The study conducted by the Queensland University of Technology School of Design was published in 2014 in an Australian journal and is called RTFM (Read the Field Manual). The work argues that most consumers do not read the instruction manual of the products used, especially young, well-educated males.

Cannibalism makes you lose weight
Universally described as a mental illness, second James Coland of the University of Brighton cannibalism would help to lose weight. The reason is to be found in the nutritional intake of human meat: for wild boars and beavers the intake of calories is about 900 per kilo of meat, while for ours the figure drops to 300. Furthermore, the human body has a percentage of muscles by 38%, less than that present in other animals.

Driving makes you nervous
Nothing strange so far. Francesco Alonso and some colleagues of theUniversity of Valencia they tried to scientifically prove that driving is very nervous. All through the measurement of heart rate, motivation and the effects of yelling and cursing.
The result was that 41.6% of Spanish drivers never insulted other drivers. It would be interesting to carry out the same experiment in Italy too.

The stamps to detect impotence
The study of John Barry it is certainly one of the most peculiar and strange. It all goes back to 1980, when it was published in the journal Urology, in which the doctor described a "technique based on the use of stamps to detect nocturnal erections to assess impotence".
The operation is very simple and involves the application of some postage stamps on the flaccid penis before sleeping. If upon awakening the denticles between the stamps are torn, it means that penile tumescence occurred during the night, which excludes any type of erectile dysfunction.

The voodoo rites to calm the bosses at work
If your bosses are too ruthless at work, you can put the study in place Lindie Lang, who revealed how to build a voodoo head doll to pierce it with pins, burn it and torture it, causing a sense of relief and a lower perception of injustice, increasing cognitive performance.


Index

Sponsored by the American science-humor magazine Annals of Improbable Research (AIR), the Ig Nobel Prizes are presented to the public at a gala ceremony held in Harvard University's Sanders Theater, and also delivered by true Nobel Prize winners. The ceremony is co-sponsored by the Harvard Computer Society, the Harvard-Radcliffe Science Fiction Association, and the Harvard-Radcliffe Society of Physics Students. Unlike the Nobel Prizes, the Ig Nobels do not provide a cash prize for the winners. The ceremony is followed a few days later by the "Ig Informal Lectures" at MIT, during which the awarded researchers can present the results and the importance of their research to the general public.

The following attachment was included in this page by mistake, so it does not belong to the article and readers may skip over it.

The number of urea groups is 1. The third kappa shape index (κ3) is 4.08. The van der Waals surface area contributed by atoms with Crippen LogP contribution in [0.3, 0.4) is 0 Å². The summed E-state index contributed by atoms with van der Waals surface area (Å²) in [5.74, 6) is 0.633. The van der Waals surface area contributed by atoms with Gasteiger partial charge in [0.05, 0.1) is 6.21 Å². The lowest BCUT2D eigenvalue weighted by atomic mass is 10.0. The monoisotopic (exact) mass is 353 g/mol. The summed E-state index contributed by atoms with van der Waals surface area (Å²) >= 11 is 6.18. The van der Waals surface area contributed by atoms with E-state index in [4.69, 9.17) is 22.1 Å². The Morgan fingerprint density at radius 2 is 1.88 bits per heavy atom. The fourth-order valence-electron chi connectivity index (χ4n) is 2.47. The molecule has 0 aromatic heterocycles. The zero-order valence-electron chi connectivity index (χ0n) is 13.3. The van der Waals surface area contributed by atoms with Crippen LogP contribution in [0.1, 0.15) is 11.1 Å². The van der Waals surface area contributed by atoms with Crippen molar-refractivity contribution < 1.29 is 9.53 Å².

The first edition of the Ig Nobel Prizes was held in 1991. The awards have sometimes raised criticism - as in the case of the two attributed to homeopathy research - but more often draw attention to scientific articles that contain funny or curious aspects.

Examples of award-winning research range from the discovery that the presence of humans tends to sexually arouse ostriches, to the claim that black holes meet all the technical characteristics that would make them the place where Hell is located.

Contrary to the Darwin Awards, which are intended for entertainment purposes only, the purpose of the Ig Nobel is also to attract public interest in science. The ceremony is recorded and broadcast in the US on National Public Radio, and, in recent years, theIg Nobel Tour performed shows in the UK during "National Science Week".

In 1995, Sir Robert May, the British government's chief science advisor, demanded that organizers exclude British scientists from the award, arguing that the prizes risked making "genuine" experiments ridiculous. May was criticized by the entire British press and his request was ignored.

Since 2001 it has been possible to watch the Ig Nobel award ceremony live on the Internet. With a month delay, it is then made available in streaming for broadband users in Real Player format.

Throughout 2004, two volumes have been published that collect the articles of various winners, one with ISBN 0-7528-5150-0 (hardback), and the other with ISBN 0-7528-4261-7 (hardback).

To date, only one person has won both the Ig Nobel Prize and the Nobel Prize. This is Andrej Gejm, who was awarded the Ig Nobel in 2000 (along with Sir Michael Berry) for their demonstration of the flying frog, resulting from research on diamagnetic levitation, [3] and in 2010 won the Nobel for his research on graphene. [4]


Did They Really Do These Things?

Are these things real? Yes, indeed. You can look it up. That’s why we give you the references.

The only exceptions came in 1991, the very first year of the ceremony, and 1994. In 1991, three additional Prizes were given for apocryphal achievements. In 1994, one prize was based on what turned out to be erroneous press accounts. Those four apocryphal achievements are not included in the list on this page. ALL the other Prizes, in all years, were awarded for genuine achievements.

For extensive background info and additional reference for many of the past winners, see the books Marc Abrahams has written about Ig Nobel Prizes.